Can Music Help ADHD Symptoms?

5% of the world’s population has Attention-deficit/hyperactivity disorder (ADHD).

Music is a complex cognitive challenge that apparently has not provided us an evolutionary advantage. However, music provides us great pleasure, and brain activation is associated with plenty of complex demands.

It is a commonly accepted statement that children with ADHD need reduced environmental distraction and silence to perform better. On the contrary, some studies indicate that listening to music before or during a task could improve attentional performance better than silence.  In the case of children with neurotypical development, they also improved their performance with background music except in reading comprehension tasks, where calm music distracted them, while people with ADHD improved their performance.  Regarding tasks, results suggest that in the case of ADHD, external stimulation with music can help adjust arousal to an optimal level in monotonous tasks. However, when the task is complex, external stimulation may worsen performance. In hard tasks, some studies suggest that white noise may be effective in specific tasks like speech recognition, reading, writing speed, and working memory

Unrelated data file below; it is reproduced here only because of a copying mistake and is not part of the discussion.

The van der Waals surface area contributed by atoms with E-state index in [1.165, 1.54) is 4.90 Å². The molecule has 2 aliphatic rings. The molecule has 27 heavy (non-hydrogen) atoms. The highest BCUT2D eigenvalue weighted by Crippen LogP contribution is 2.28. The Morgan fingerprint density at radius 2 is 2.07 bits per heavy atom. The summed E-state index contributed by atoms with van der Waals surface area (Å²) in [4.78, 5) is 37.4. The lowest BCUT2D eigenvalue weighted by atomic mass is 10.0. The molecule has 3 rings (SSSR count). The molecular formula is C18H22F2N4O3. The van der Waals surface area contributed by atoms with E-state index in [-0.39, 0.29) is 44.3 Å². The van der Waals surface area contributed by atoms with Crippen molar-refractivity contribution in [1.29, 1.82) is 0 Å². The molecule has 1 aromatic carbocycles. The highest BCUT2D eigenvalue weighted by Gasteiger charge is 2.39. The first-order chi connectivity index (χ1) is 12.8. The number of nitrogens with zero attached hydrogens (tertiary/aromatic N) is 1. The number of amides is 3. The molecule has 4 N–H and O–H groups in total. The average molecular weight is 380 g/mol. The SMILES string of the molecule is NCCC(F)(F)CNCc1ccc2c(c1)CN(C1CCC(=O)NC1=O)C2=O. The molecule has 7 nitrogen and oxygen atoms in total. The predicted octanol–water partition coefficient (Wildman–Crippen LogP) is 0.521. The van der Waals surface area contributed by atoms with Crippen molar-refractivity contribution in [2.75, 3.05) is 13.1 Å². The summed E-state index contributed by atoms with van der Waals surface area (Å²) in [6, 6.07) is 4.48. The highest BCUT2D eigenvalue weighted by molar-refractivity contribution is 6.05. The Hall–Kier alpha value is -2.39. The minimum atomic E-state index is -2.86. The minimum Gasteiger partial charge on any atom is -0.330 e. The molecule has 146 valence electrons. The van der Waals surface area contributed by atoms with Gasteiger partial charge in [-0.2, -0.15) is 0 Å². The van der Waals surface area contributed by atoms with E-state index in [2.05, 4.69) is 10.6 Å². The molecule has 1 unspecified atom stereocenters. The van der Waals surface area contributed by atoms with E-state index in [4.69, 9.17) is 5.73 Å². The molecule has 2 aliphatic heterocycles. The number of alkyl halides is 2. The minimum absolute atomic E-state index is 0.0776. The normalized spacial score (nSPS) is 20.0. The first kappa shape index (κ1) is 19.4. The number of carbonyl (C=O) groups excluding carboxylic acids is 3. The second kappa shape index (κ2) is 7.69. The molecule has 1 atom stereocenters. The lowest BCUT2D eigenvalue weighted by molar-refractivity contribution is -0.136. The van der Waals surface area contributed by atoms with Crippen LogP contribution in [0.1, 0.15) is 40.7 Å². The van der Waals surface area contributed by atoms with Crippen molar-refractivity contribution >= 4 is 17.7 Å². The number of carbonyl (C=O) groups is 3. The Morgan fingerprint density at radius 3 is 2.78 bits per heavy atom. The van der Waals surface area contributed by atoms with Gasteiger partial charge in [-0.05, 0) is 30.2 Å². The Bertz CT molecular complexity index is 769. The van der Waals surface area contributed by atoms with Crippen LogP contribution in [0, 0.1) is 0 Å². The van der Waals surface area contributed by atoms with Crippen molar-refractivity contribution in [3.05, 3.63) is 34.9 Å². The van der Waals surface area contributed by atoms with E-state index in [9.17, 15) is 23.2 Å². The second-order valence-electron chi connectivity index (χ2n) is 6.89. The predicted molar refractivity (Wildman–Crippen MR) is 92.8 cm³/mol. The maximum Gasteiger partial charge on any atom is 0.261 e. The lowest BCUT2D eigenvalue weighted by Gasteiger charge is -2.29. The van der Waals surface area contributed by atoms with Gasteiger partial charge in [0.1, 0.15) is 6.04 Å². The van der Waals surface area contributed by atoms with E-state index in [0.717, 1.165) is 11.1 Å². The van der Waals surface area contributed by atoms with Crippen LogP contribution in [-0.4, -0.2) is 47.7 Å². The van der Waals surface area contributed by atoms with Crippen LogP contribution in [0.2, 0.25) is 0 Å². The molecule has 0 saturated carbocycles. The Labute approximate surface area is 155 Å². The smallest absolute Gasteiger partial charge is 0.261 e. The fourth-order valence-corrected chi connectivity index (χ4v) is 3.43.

Despite its efficacy, multimodal treatment of ADHD (eg, pharmacological, psychological, and psychoeducational modes) is insufficient to fully correct the disorder and ADHD persists in adulthood in around 65% of cases.

Methods based on music therapy, such as musical performance or listening to music, have reportedly reduced symptoms in Parkinson disease , brain damage, schizophrenia, substance use, posttraumatic stress disorder, and neurodevelopmental disorders such as autism spectrum disorder and ADHD.

Music therapy is mainly applied in two possible modalities:

  1.  “active” music therapy when the participant performs music using a musical instrument or voice and
  2.  “passive” music therapy when the participant listens to music performed by others. Listening to and practicing music activates both hemispheres in sensory, motor, cognitive, language, and emotional areas.